UPDATE: The BBC reports that the Taliban are “openly” raining money for terrorist attacks in the Pakistani province of Punjab.
Many of us on this blog have been writing on Pakistan lately. I wrote a couple of weeks back about a horrendous attack on Ahmadi mosques in Lahore; Christoph (AIUSA’s crisis guru) wrote about using the latest in mapping technologies to visually describe the human rights catastrophe in tribal areas of northwest Pakistan; and Larry Cox, AIUSA’s Executive Director, wrote about how the international community, especially the United States, must pay attention to the human rights situation in Pakistan.
I would like to expand upon the brief piece about Ahmadis and link it with the Amnesty report. The Ahmadis are Muslims that have been persecuted in Pakistan since the 1970s for their non-mainstream beliefs. In 1974, they were declared “non-Muslims” and Pakistanis of any faith are forbidden to call their places of worship mosques even though that is exactly what the Ahmadis call their places of worship. This discrimination has meant that Ahmadis face persecution by fundamentalist groups whose purported aim is to “purify” Islam. These groups include Jamaat-i-Islami which is a legal political party, but espouses a radical form of Islam that would conflict with the rights of the Ahmadis to worship. Another group, the Taliban (called Tehrek-e-Taliban Pakistan or TTP), does not have any apparent political aim expect to kill civilians in brutal attacks such as those carried out against the Ahmadis.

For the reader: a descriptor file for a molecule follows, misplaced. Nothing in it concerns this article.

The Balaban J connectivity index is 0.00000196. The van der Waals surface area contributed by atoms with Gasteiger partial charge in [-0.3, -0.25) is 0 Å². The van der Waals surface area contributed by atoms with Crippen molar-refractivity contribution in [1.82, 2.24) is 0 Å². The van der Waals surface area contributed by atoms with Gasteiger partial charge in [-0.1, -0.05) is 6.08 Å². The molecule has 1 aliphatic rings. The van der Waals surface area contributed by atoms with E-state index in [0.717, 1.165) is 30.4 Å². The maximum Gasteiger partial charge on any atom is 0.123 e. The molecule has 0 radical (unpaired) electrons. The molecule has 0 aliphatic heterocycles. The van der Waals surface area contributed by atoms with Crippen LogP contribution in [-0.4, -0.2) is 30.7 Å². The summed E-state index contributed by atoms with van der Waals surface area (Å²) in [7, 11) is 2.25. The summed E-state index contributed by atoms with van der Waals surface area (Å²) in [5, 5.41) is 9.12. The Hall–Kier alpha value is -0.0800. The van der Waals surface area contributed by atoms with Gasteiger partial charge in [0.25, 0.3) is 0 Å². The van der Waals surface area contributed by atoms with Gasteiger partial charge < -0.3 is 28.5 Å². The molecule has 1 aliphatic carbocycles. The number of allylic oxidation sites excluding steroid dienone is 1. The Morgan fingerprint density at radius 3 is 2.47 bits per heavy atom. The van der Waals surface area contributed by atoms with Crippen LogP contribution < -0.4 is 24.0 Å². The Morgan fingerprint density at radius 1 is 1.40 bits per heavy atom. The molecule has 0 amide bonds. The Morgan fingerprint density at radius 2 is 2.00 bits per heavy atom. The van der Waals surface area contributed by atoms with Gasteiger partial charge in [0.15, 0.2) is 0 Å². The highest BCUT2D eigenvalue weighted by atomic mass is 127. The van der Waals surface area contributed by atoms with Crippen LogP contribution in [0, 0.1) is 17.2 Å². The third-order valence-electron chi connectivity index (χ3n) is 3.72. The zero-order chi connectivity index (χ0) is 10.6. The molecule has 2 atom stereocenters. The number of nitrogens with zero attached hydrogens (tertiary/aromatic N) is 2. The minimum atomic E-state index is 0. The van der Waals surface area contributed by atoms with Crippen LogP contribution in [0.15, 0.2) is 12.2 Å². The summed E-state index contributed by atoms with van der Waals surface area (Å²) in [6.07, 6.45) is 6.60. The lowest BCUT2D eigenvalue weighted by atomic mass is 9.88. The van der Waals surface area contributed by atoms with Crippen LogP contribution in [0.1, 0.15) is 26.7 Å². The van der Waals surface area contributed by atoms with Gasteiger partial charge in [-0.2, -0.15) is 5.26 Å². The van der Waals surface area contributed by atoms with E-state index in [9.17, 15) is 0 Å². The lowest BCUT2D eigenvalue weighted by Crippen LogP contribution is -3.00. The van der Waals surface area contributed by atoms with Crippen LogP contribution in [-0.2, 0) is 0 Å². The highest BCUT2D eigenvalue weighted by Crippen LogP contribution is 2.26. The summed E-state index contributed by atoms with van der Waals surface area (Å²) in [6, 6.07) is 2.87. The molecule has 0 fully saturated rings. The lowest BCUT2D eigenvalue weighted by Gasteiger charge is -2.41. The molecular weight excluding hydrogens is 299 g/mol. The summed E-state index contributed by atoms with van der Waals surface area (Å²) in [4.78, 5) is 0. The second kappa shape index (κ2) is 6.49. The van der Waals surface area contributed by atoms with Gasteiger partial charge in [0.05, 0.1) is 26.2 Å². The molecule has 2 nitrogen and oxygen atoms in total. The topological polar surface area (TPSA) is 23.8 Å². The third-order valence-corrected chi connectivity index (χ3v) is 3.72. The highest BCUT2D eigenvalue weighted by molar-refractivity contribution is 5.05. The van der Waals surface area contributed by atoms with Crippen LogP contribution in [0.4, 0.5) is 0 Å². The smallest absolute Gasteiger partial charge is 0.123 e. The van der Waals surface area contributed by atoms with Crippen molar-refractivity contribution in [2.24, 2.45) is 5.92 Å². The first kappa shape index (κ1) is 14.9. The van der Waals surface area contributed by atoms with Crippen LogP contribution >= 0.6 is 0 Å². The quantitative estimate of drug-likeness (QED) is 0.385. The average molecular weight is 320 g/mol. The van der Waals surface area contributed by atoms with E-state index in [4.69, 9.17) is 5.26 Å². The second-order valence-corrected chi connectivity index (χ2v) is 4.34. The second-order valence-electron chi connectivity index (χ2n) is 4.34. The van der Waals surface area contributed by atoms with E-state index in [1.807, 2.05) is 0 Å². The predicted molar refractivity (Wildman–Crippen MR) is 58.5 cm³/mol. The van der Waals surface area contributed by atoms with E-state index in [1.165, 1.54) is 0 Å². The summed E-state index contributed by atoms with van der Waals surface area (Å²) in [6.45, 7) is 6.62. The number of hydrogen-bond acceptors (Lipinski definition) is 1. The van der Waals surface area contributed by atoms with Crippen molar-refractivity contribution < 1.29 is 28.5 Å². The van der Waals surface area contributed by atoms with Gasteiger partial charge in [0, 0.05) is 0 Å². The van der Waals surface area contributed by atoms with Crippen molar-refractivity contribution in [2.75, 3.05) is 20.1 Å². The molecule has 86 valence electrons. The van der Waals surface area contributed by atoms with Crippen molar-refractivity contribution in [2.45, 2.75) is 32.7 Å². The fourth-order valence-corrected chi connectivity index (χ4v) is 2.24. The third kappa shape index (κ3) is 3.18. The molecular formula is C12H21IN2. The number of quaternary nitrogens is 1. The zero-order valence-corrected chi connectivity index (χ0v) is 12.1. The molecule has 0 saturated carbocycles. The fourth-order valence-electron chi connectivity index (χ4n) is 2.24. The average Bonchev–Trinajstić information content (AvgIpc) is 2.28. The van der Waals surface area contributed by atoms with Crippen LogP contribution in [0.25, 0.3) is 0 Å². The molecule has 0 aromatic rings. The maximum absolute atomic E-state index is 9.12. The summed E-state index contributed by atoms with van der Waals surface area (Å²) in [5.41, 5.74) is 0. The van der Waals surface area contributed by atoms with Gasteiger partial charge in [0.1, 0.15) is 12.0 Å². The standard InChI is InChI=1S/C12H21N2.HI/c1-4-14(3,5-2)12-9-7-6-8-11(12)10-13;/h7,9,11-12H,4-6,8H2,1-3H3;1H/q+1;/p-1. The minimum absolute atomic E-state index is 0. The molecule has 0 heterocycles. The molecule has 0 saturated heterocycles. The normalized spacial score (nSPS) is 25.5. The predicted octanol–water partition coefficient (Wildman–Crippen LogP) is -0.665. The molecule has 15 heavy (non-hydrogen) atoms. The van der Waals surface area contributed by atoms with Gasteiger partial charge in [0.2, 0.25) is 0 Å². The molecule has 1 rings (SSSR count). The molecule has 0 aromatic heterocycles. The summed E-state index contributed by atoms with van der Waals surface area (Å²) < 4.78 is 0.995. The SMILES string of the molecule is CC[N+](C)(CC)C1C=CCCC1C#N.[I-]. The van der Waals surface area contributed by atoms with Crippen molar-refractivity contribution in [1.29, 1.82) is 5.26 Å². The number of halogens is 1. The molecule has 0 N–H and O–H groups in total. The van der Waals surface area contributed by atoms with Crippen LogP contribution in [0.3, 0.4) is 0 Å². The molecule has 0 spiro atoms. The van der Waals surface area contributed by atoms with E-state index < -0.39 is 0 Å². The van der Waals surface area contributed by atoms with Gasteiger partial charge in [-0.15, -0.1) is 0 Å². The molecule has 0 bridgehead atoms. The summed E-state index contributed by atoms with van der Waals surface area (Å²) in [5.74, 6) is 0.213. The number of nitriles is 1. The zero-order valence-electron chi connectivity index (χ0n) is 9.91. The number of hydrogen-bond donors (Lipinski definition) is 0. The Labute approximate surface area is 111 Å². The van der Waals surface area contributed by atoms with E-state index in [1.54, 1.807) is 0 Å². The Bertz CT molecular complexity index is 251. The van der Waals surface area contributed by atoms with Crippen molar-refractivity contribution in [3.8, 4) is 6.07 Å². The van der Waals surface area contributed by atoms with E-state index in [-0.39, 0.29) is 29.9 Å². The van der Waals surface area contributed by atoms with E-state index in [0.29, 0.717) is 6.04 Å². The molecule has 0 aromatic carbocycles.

This violence against civilians like the one in Punjab against the Ahmadis is akin to that the Taliban have been perpetrating against those living in the tribal areas of Pakistan and this is one of the areas which the Amnesty report addresses. The violence of the Taliban in the tribal areas comes in a vacuum of governance that has been the scourge of women, children and vulnerable communities since the British Indian government exempted the region Indian laws in the late 1800s under the so-called Frontier Crimes Regulations. This has allowed the Taliban to operate with virtual impunity in the tribal areas. Here is an example from the report, which talks about the destruction of schools by Taliban militants that has gone unpunished:
In 2008 and early 2009, as the Taliban consolidated their grip on the area, they destroyed more than 170 schools, including more than 100 girls’ schools. These attacks disrupted the education of more than 50,000 pupils, from primary to college level, according to official estimates.104 The Human Rights Commission of Pakistan estimated that after the imposition of the Nizam-e-Adl Regulation in April 2009, around 4,000 schools providing education to over 40, 000 girls were shut down.
There has also been a spate of reports in the media that has documented how elements of the Pakistani government, particularly the “shadowy” Inter-Services Intelligence (ISI) has been accused of providing aid to the Taliban. This is fairly common knowledge to many. The perversity of an institution that is supposed to be part of the government, yet acting at cross-purposes to the government should be troubling considering the human rights violations perpetrated by the Taliban.
From a geopolitical standpoint, which is how a lot of the news about Pakistan gets to us, the violence by the Taliban (called Tehrek-e-Taliban Pakistan or TTP) is threatening not just the state’s control of the NWFP and southern Punjab, but is also destabilizing the region. But, more importantly to me, the Taliban’s continued violations of human rights in Pakistan means that a life of continued fear and of continued despair in a country that has seen so much fear and despair in the past several years. From protecting the rights of Ahmadis in Lahore to the women and children forced to live under Taliban rule in the tribal areas, Pakistan must come to grip with its human rights catastrophe immediately.